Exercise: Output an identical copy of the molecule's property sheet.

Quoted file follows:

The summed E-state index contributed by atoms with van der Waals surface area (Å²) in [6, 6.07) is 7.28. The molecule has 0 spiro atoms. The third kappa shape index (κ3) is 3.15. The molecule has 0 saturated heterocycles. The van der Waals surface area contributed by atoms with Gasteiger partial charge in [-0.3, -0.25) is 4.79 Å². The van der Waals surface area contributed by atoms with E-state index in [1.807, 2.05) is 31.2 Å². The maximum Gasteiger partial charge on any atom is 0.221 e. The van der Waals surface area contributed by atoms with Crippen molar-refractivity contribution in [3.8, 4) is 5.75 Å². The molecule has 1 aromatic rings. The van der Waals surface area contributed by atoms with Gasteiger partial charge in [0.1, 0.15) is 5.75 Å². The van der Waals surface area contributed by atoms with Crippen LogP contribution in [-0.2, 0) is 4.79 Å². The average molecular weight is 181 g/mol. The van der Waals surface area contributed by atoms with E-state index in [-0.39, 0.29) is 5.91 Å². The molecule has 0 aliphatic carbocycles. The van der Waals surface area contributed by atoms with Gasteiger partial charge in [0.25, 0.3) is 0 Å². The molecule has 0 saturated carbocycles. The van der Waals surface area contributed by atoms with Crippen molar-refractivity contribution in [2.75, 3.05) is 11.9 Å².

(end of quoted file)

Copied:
The summed E-state index contributed by atoms with van der Waals surface area (Å²) in [6, 6.07) is 7.28. The molecule has 0 spiro atoms. The third kappa shape index (κ3) is 3.15. The molecule has 0 saturated heterocycles. The van der Waals surface area contributed by atoms with Gasteiger partial charge in [-0.3, -0.25) is 4.79 Å². The van der Waals surface area contributed by atoms with E-state index in [1.807, 2.05) is 31.2 Å². The maximum Gasteiger partial charge on any atom is 0.221 e. The van der Waals surface area contributed by atoms with Crippen molar-refractivity contribution in [3.8, 4) is 5.75 Å². The molecule has 1 aromatic rings. The van der Waals surface area contributed by atoms with Gasteiger partial charge in [0.1, 0.15) is 5.75 Å². The van der Waals surface area contributed by atoms with Crippen LogP contribution in [-0.2, 0) is 4.79 Å². The average molecular weight is 181 g/mol. The van der Waals surface area contributed by atoms with E-state index in [-0.39, 0.29) is 5.91 Å². The molecule has 0 aliphatic carbocycles. The van der Waals surface area contributed by atoms with Gasteiger partial charge in [0.25, 0.3) is 0 Å². The molecule has 0 saturated carbocycles. The van der Waals surface area contributed by atoms with Crippen molar-refractivity contribution in [2.75, 3.05) is 11.9 Å².